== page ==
Friday, March 19, 2021

Overthinking Adam & The Ants!


For all that he accomplished during the '80s as a member of MTV's first wave of music video mega-stars, Adam Ant was perhaps the most prolific of them all, both musically and visually'.

Who else, in five years, Ant gave us just as many albums and, with each one, a stark visual transformation; from bondage den pin-up to Native American chic to swashbuckling rake and so on, until the only role left to play was ...(checks notes)..."space cowboy"? 

By the time Bob Geldof's mammoth concert endeavor Live-Aid took place in the summer of 1985, Ant's star was still perched high atop pop's Mt. Rushmore, yet the man was permitted only enough stage time to perform one song.

(As an aside, the Hooters got more songs than that despite Geldof' openly wondering how the Philly band even got on the Philly bill in the first place.)

Adam Ant couldn't very well tweet his displeasure, now, could he? No, he had to swallow his pride and gladly accept this opportunity to reach one BILLION people, 


We've all seen our fair share of exhausted musicians, but Ant was the first performer to ever look so desperate in that moment that, if he'd had the chance to pull the string on the bus, this writer is 100% sure Ant would have gotten off his Rock & Roll Rocket Ride at the very next stop.

After all, this was a man, who, in five short years, had already delivered a career's worth of music, lavish outfits (for not just himself, but the entire band), music videos, and extravagant live shows.  

Duran Duran were in much the same boat, with the added bonus of being sick of the sight of each other after a grueling five-year schedule of their own, but, for Ant, things had all begun so innocently:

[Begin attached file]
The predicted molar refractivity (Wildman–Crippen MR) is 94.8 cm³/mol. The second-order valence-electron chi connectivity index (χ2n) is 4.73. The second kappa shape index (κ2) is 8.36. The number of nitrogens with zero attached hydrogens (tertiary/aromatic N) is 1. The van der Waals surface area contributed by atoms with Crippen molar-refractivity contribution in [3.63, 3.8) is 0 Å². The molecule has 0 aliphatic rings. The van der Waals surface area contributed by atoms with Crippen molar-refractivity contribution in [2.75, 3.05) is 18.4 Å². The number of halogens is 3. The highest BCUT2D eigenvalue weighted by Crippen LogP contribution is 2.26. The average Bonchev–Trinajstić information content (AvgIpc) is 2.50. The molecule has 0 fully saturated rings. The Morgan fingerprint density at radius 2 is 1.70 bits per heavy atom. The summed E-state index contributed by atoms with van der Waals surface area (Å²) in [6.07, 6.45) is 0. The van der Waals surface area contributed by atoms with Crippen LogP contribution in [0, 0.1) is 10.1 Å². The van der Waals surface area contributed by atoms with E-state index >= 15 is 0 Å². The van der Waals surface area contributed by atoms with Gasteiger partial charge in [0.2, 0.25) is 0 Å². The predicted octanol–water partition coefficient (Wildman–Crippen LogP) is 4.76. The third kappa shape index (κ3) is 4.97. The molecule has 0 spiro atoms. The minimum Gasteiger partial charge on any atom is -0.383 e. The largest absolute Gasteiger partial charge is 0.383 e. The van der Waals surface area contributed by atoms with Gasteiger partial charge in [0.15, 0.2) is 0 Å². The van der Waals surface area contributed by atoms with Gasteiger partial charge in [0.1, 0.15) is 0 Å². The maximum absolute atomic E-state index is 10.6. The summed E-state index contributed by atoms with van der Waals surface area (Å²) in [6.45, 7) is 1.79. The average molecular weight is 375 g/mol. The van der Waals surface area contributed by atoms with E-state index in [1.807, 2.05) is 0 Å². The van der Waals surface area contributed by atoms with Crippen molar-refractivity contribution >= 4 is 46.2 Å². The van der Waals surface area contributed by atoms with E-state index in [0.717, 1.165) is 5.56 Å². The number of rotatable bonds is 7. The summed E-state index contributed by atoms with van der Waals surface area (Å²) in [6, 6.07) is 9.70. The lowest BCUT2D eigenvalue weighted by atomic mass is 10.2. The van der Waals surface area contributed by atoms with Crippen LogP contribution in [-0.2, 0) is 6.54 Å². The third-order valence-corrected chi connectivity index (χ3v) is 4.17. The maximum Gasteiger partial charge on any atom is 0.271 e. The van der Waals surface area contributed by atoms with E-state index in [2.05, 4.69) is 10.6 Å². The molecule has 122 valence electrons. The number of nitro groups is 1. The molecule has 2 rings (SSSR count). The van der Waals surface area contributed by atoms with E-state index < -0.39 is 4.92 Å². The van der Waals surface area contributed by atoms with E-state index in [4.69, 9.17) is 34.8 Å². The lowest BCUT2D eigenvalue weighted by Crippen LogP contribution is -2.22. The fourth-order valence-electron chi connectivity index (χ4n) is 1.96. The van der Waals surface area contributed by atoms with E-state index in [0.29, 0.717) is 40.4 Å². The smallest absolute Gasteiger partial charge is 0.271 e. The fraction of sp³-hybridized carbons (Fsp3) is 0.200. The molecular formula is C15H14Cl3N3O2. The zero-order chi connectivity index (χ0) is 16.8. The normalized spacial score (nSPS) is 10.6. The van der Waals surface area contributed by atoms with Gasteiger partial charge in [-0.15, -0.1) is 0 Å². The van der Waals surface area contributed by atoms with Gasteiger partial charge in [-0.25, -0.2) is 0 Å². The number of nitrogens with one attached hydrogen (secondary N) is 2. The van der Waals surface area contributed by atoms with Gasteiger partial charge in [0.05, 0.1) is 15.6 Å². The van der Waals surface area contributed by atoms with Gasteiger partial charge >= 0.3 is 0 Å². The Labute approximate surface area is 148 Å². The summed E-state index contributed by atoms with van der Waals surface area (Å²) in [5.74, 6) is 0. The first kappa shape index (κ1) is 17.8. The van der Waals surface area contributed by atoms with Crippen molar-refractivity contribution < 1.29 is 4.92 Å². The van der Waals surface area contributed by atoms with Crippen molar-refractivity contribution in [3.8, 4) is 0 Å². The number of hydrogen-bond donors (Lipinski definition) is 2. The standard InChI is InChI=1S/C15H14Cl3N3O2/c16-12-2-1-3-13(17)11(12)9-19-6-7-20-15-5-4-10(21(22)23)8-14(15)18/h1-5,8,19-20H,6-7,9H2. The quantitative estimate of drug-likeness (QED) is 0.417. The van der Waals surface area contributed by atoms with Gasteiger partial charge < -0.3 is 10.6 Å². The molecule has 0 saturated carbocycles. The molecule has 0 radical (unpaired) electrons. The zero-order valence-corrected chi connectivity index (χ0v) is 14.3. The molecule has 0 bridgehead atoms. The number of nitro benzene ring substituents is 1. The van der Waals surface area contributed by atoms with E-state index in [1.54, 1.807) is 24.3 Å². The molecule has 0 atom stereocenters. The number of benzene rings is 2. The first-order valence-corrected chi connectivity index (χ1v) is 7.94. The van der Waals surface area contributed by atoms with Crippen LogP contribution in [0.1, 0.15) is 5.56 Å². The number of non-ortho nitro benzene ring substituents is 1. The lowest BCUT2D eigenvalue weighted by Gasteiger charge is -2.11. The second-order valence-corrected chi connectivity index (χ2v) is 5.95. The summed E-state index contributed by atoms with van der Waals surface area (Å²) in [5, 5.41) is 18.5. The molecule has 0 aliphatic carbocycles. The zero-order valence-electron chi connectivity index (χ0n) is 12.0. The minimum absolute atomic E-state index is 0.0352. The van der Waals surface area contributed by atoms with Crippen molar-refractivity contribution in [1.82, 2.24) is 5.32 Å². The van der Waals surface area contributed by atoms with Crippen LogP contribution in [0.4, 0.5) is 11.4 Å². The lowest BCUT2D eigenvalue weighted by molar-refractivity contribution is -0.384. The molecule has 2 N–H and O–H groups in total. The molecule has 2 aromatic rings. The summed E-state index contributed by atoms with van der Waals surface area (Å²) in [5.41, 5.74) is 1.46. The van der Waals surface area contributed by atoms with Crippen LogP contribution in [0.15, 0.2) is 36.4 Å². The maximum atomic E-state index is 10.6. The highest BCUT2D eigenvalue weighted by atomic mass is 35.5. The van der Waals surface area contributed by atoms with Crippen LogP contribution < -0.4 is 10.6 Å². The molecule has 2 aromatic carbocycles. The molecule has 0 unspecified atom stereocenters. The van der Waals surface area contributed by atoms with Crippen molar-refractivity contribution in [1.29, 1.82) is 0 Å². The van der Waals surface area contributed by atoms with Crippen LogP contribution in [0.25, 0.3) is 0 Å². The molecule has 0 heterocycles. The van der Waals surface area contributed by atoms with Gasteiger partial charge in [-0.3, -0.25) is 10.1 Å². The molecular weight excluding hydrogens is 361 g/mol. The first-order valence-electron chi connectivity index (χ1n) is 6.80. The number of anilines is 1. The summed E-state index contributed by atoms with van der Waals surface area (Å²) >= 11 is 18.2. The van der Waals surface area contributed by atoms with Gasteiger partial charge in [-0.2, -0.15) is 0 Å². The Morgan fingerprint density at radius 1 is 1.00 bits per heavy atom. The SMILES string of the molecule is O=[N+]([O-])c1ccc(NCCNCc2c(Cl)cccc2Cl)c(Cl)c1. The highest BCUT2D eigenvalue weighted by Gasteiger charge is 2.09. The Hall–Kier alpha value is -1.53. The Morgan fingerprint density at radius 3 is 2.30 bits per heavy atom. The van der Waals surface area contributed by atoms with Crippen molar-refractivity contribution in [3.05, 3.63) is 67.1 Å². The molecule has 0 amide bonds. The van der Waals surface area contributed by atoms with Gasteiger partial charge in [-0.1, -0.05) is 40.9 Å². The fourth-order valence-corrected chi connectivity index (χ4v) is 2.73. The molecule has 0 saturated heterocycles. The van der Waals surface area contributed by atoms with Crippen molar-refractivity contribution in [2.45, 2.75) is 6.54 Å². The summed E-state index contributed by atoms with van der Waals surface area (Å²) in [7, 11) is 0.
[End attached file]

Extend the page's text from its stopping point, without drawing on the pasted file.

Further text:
1979: Bondage-obsessed punk band cutting tracks for a no-name indie label only to have Sex Pistols manager Malcolm McLaren steal your whole band. What will become of young Adam Ant now?

1980: Lone copies of Kings of The Wild Frontier begin popping up in Kmart and Montgomery Ward record bins right next to AC/DC's Back In Black, yet somehow finding their way into the hot little hands of savvy suburban teenagers looking for fresh kicks.

What we savvy kids in the sticks heard was obviously punk-adjacent, but with a lyrical and rhythmic slant that no other band had gong on at the time. On that basis alone, Kings of The Wild Frontier proved be, for many, the perfect gateway to the wonderful world of punk rock, whereby dozens of other bands, both past and present, benefitted greatly from the association.

Let's be honest, why else would anyone own a Monochrome Set record?


Simply by re-tracing the many branches of Adam's musical "Family Tree" (info gathered and hand-written by the legendary Pete Frame), anyone could quickly find their way from Adam's Ants to Siouxsie's Banshees, Billy's Gen X, those dastardly devils in Bow Wow Wow, and ultimately to the Sex Pistols themselves.

Kings Of The Wild Frontier not only provided the gateway to punk that we rust belt rebels were seeking, but also introduced an entire generation of new wave kids to African Burundi drum rhythms - pretty heady stuff to be conversant about in eight-grade Algebra, if we do say so ourselves.